Though consumer confidence scores saw a slowdown between the third and fourth quarters of 2014, people are still finding reasons to see the glass as half full. Confidence scores improved in 39 of 60 markets year over year, meaning that progress is slow, but it is indeed taking place in more than half of global markets measured. Eleven markets reported double-digit confidence climbs, including the U.S. and the U.K., which rose 12 and 10 points, respectively. Other notable increases from the previous year include Romania (+15), Egypt (+14), Ireland (+13) and Bulgaria (+13).
Similarly, while all global consumer confidence indicators declined in the fourth quarter—job prospects (-3 percentage points), personal finances (-1 pp) and immediate spending intentions (-1 pp)—year-over-year performance was positive. Just under half of global respondents (49%) believed the job market would be good or excellent in the next 12 months, up from 47% in fourth-quarter 2013. Likewise, perceptions of personal finances slightly improved to 56% (from 55% the previous year) and immediate spending intentions rose to 40% (from 38%).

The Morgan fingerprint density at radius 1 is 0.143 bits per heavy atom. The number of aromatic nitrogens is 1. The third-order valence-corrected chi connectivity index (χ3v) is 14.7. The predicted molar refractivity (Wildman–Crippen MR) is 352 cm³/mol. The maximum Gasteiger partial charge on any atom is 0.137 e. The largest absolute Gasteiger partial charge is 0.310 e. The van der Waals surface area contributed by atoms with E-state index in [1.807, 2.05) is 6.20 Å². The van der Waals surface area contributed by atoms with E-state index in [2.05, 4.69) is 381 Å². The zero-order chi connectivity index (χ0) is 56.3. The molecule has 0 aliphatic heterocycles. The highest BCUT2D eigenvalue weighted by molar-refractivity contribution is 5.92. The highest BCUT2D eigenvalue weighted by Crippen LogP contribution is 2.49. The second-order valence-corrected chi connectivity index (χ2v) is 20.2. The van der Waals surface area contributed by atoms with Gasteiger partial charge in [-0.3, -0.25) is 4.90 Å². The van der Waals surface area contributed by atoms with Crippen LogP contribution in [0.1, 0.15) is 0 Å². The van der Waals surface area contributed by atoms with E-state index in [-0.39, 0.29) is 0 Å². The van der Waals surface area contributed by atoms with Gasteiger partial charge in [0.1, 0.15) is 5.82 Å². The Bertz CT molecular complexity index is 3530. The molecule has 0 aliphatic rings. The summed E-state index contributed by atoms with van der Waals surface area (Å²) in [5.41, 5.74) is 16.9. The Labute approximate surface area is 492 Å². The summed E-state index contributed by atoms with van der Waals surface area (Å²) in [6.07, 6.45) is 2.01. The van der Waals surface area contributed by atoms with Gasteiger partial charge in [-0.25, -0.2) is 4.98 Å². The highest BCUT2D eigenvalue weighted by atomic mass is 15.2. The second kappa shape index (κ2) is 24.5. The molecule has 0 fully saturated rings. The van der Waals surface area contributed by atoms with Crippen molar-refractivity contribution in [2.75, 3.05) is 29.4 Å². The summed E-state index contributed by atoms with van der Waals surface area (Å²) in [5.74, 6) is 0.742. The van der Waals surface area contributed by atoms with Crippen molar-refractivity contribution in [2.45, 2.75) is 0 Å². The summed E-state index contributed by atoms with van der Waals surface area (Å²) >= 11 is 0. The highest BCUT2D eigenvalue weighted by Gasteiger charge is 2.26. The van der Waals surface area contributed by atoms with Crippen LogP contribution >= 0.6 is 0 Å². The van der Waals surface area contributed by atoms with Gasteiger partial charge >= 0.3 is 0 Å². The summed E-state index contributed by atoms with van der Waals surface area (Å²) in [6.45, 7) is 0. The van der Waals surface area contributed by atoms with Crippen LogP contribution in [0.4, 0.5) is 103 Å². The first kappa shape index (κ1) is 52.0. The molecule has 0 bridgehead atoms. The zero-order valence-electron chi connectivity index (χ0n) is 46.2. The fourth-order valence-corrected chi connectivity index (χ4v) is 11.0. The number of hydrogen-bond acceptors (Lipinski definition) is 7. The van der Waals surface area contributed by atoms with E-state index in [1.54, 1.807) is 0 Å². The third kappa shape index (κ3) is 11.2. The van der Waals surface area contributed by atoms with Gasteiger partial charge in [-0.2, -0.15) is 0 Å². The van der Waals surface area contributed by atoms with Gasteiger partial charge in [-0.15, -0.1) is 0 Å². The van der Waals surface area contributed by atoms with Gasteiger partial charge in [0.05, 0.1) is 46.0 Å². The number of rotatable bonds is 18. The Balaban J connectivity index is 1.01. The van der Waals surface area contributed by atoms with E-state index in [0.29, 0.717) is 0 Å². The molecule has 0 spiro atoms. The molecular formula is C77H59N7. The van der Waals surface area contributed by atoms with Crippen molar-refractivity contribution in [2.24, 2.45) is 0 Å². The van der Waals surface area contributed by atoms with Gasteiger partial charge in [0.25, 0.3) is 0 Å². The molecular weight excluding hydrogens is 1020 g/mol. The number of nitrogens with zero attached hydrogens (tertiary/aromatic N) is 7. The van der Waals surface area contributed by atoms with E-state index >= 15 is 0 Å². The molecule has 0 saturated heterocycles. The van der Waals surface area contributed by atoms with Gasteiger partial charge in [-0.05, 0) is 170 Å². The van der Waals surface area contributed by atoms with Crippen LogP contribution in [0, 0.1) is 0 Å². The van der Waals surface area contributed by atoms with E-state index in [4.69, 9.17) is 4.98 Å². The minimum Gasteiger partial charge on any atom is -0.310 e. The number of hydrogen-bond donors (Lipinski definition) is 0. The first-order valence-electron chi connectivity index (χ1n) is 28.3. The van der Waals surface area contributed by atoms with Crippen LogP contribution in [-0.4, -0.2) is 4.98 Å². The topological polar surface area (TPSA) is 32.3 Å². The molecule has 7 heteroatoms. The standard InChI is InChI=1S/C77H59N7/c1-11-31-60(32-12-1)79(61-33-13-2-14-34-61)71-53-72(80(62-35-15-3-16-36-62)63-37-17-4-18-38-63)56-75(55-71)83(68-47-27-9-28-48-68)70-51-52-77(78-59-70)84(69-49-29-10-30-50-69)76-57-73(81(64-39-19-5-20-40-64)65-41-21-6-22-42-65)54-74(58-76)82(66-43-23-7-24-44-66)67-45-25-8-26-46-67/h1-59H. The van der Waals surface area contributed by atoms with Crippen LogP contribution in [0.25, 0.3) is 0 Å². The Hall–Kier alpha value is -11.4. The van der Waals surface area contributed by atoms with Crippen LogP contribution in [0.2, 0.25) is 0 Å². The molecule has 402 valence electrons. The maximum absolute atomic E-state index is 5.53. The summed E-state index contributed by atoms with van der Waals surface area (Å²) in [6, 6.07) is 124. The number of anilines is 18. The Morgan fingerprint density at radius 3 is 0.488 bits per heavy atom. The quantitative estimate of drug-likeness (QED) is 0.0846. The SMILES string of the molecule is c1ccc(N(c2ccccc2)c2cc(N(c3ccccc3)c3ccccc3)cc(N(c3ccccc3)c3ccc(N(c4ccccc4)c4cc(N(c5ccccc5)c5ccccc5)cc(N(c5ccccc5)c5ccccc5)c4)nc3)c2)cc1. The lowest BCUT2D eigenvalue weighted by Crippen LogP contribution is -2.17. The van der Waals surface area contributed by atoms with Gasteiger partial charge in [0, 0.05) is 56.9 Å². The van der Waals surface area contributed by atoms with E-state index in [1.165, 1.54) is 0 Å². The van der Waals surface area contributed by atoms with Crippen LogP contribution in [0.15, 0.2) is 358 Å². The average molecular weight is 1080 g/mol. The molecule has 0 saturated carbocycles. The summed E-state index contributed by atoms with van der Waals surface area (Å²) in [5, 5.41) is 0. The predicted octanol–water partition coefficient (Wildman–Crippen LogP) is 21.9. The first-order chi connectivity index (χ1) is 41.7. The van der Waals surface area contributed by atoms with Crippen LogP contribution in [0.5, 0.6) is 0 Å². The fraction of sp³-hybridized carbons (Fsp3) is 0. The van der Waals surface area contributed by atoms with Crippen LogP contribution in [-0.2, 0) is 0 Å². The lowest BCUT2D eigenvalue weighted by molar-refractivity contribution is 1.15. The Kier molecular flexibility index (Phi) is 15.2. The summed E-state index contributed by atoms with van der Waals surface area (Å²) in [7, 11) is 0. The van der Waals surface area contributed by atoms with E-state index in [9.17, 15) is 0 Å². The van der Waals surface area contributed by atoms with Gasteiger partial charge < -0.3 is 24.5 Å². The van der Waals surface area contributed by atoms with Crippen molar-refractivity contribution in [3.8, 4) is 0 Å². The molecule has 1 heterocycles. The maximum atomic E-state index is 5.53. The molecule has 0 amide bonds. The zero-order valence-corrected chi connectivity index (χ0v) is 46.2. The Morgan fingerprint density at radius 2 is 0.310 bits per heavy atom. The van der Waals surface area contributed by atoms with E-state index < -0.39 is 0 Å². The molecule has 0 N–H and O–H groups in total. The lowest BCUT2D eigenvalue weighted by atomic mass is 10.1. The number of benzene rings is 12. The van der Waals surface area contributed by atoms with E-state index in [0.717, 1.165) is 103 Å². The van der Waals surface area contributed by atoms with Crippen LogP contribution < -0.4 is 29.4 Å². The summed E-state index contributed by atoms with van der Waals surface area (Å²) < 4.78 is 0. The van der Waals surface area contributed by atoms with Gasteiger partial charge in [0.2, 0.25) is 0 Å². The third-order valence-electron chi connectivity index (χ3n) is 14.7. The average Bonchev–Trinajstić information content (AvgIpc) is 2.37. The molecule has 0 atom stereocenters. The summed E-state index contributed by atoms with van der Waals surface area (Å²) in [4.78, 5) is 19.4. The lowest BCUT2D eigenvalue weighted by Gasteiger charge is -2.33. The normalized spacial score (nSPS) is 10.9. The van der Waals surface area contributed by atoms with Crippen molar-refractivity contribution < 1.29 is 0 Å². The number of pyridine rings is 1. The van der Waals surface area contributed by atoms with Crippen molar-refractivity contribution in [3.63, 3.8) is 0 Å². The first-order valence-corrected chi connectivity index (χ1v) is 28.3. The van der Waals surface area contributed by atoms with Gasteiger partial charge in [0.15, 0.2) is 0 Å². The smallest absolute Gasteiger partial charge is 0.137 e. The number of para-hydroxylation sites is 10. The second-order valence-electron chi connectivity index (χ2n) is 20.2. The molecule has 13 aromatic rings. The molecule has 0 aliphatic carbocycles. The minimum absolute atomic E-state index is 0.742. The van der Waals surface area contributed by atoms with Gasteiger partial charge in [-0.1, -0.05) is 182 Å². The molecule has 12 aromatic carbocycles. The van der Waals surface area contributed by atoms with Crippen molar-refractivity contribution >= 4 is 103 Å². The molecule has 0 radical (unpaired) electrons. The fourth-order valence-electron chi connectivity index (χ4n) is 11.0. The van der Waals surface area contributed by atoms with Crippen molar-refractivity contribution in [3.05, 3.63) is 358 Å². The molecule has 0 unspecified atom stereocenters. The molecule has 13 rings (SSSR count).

Year-over-year key performance Indicator metrics improved most dramatically in North America. Job prospect expectations rose 12 percentage points to 50%, while the state of personal finances increased six percentage points to 64%, and immediate spending intentions jumped eight percentage points to 51% in the 12-month period. Significant improvements were also reported in the Middle East/Africa region: Job prospects increased four percentage points, personal finances rose seven points and immediate spending intentions jumped eight points, compared to fourth-quarter 2013.
Latin America was the only region to report declining year-over-year performance for all three metrics. Job prospect expectations declined 12 percentage points to 31%, the state of personal finances dropped three percentage points to 58% and immediate spending intentions declined two percentage points to 35%, from fourth-quarter 2013.